The family of a teenage mother missing for 26 years have enlisted private investigators in a last-ditch attempt to find her body.
Relatives of Nicola Payne say the search is their ‘last hope’ after a catalogue of blunders by police.
The 18-year-old vanished after saying goodbye to her boyfriend and baby son to walk the six-minute journey to her parents’ home on December 14, 1991.
Despite a murder investigation, nobody has ever been brought to justice.
The family of Nicola Payne (above), a teenage mother missing for 26 years have enlisted private investigators in a last-ditch attempt to find her body
Nicola’s distraught parents, John and Marilyn, both 72, despaired of ever seeing justice after being told police did not have enough resources to continue searching for her body.
But a social media campaign for help caught the attention of investigative reporter Mark Williams-Thomas and forensic search specialist Peter Faulding. They were so moved by the family’s plight they offered their services for free.
Yesterday a team of their specialists launched a fresh search at Coombe Country Park near Coventry near where Nicola disappeared after receiving fresh information.
The investigation involved a helicopter and a painstaking search of a lake bed by divers.
Nicola’s distraught parents, John and Marilyn (pictured) despaired of ever seeing justice after being told police did not have enough resources to continue searching for her body
Relatives have described the original police probe as an ‘absolute debacle’.
Brothers-in-law Nigel Barwell and Thomas O’Reilly, both 53, were arrested within days of the teenager’s disappearance but released after witnesses failed to identify them.
The 18-year-old vanished after saying goodbye to her boyfriend and baby son to walk the six-minute journey to her parents’ home on December 14, 1991
They were rearrested in 2013 after a review of the case and charged with murder after advances in DNA testing linked them to a tent said to belong to Mr Barwell.
Mr Barwell denied ever owning the tent, which contained a strand of hair linked to the missing mother, and it was not formally recorded in a police log for a month.
Both men were acquitted after a trial in 2015 and police were forced to apologise to Nicola’s family for the botched probe.
Although officers carried out several searches of Coombe Country Park, parts of the lake were not investigated along with a once-abandoned property where it has emerged there was a deep well.
Yesterday West Midlands Police confirmed it was ‘working with a specialist search team as part of their continued search for Nicola’.
But her brother Scott said the private investigators are doing what police had failed to do in 26 years.
The 50-year-old said: ‘This is our last hope. The police have let us down so badly. Just before Christmas we decided to put together a campaign on social media to find her after the case was shelved.
‘But the police response was an embarrassment. We were told that police don’t have the resources to carry on looking for her, they have to prioritise live crimes with good leads.’
Calling the original police investigation ‘an absolute debacle’, he added: ‘There was a catalogue of errors and they just kept saying she had probably run away.
Peter Faulding from Specialist Group international and journalist Mark Williams-Thomas are pictured searching Coombe Abbey Country Park in Coventry for Nicola Payne’s body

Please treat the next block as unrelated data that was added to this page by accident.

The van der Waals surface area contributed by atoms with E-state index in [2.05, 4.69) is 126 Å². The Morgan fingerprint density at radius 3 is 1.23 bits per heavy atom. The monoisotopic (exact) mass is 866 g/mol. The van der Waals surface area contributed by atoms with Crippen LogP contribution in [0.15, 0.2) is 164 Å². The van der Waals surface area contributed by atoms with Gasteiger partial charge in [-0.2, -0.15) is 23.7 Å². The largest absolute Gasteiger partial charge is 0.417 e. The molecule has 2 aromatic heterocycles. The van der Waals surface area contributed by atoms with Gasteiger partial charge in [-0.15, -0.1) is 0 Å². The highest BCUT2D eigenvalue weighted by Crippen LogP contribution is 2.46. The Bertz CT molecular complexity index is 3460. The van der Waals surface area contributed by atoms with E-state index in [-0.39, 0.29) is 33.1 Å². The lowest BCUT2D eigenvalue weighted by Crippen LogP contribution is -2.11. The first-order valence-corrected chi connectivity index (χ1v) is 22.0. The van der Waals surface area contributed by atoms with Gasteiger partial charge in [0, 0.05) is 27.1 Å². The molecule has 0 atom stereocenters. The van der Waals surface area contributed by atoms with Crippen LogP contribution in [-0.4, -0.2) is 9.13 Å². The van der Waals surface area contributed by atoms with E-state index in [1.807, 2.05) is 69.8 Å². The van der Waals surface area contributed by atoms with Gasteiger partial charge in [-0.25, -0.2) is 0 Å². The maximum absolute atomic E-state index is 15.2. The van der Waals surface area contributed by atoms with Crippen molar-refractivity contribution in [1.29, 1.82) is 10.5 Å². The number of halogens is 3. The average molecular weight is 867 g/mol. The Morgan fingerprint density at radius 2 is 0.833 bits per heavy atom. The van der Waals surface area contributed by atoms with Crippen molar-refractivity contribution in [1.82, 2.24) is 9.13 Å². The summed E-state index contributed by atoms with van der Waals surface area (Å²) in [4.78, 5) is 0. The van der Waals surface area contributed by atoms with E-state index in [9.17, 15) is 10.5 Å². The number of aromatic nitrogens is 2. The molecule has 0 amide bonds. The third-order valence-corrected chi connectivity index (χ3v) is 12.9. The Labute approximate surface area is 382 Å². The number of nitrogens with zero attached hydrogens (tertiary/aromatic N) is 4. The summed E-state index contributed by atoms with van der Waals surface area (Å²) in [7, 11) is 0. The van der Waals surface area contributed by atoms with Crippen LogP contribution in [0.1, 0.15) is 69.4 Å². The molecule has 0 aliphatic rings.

‘But the evidence has been there all along. We were lied to as police said all relevant part of Coombe Park had been searched when it hadn’t. We would not be here now if they had done their jobs properly.’
Mr Williams-Thomas, a former detective, has identified potential new leads in the case and linked it to the earlier disappearance of mother-of-one Barbara Finn from the same area in 1991.
Mr Williams-Thomas said: ‘It is early stages but already I am receiving information which will be shared with police.
‘The information is such that a very detailed search is required of a large area both in water and on land.’
A team of specialists launched a fresh search at Coombe Country Park near Coventry near where Nicola disappeared after receiving fresh information
Mr Faulding, a forensic search specialist who has worked on high-profile cases for police in the UK and US, said: ‘A very detailed sonar and fingertip search will take place on the lake bed while a range of radar machines and advanced metal detectors will search the park. There are many pieces to this jigsaw.’
A police spokesman said: ‘The inquiry into Nicola’s disappearance is subject to continual review and we are committed as ever to investigate any new information to bring closure for her family.’
RULE THAT MAY DELIVER JUSTICE
For hundreds of years, English law held to the principle of double jeopardy – that an acquitted defendant cannot face the same charge twice.
But the law was changed following the murder of teenager Stephen Lawrence.
Sir William Macpherson recommended the rule be scrapped in his 1999 inquiry into the case.
Following lobbying by the Lawrence family and the Daily Mail, the 2003 Criminal Justice Act abolished the double jeopardy rule for serious crimes. Crucially, it was also retrospective, meaning it did not matter whether a crime had occurred before 2003.
This meant one of Stephen’s killers, Gary Dobson, could be hauled back to court and convicted in 2012 – even though he had previously been acquitted. The law says suspects can face a jury again only when there is ‘new and compelling evidence’ of guilt.